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SP0131 Autoimmune atherosclerosis
  1. Z Szekanecz
  1. Department of Rheumatology, University of Debrecen, Faculty of Medicine, Debrecen, Hungary

Abstract

Arthritides have been associated with accelerated atherosclerosis to increased vascular disease risk. Traditional risk factors, as well as the role of systemic inflammation including cytokines, chamokines, proteases, autoantibodies, adhesion receptors and others have been implicated in the development of these vascular diseases. Accelerated atherosclerosis and increased cardio- and cerebrovascular morbidity and mortality have been observed in rheumatoid arthritis (RA) and spondyloarthropathies (SpA).

Endothelial dysfunction, overt atherosclerosis and vascular stiffness may be indicated by brachial artery flow-mediated vasodilation (FMD), common carotid intima-media thickness (ccIMT) and aortic pulse-wave velocity (PWV), respectively. These abnormalities have been described in most inflammatory rheumatic diseases. While ccIMT and stiffness are relatively stable, FMD may be influenced by many confounding factors.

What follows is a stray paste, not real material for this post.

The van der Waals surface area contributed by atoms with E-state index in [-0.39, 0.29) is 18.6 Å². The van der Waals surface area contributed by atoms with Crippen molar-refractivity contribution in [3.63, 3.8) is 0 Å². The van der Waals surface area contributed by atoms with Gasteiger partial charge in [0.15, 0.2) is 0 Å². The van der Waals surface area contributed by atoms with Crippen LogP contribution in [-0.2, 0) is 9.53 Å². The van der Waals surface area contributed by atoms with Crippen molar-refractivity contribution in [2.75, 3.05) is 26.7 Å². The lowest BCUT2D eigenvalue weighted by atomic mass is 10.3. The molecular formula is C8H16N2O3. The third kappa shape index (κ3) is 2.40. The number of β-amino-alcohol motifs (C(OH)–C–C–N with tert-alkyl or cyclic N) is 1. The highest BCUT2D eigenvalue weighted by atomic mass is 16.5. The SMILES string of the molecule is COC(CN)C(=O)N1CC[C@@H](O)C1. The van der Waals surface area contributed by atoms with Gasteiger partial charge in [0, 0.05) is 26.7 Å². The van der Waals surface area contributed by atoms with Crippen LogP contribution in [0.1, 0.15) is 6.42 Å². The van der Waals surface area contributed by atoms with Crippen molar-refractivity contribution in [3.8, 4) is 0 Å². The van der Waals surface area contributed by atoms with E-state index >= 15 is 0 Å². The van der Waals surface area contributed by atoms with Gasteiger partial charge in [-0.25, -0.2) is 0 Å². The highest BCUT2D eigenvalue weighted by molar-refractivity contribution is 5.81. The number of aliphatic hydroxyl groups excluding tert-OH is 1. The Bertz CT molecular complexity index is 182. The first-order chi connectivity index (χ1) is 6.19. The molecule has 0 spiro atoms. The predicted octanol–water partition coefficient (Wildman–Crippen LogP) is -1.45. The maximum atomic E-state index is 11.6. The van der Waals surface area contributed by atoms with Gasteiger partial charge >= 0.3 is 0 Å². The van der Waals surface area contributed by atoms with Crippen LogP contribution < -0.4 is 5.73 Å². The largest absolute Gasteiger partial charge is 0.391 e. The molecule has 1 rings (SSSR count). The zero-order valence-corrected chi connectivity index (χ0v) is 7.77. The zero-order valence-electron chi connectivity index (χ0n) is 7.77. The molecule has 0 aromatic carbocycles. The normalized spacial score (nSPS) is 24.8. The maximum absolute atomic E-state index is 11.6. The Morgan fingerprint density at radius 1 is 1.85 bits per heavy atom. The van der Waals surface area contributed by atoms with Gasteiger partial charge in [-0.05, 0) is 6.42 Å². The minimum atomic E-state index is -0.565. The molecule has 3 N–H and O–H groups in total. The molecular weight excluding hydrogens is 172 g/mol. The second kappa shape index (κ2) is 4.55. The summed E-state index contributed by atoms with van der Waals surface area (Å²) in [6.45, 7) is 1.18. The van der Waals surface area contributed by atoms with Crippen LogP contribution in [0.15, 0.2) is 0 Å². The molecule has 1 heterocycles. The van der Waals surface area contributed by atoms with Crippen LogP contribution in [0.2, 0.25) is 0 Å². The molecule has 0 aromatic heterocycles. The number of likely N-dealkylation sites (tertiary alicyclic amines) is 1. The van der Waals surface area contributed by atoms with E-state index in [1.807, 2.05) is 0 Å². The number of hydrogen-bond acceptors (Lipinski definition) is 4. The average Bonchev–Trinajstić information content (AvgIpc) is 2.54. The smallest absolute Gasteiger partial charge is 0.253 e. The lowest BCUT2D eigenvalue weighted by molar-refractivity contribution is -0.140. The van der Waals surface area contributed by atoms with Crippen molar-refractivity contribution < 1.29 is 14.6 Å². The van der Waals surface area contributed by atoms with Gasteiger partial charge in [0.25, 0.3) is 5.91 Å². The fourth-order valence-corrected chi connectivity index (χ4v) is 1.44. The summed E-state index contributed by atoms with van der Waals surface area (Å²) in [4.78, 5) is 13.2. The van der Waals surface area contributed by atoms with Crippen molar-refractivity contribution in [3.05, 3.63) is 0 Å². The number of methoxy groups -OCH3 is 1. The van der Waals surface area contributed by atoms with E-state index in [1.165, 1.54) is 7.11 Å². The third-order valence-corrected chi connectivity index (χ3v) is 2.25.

In addition to traditional vasculoprotection, immunosuppressive agents including corticosteroids, traditional and biologic DMARDs may have significant vascular and metabolic effects. The official EULAR recommendations on the assessment and management of cardiovascular disease in arthritides have been published.

Disclosure of Interest None declared

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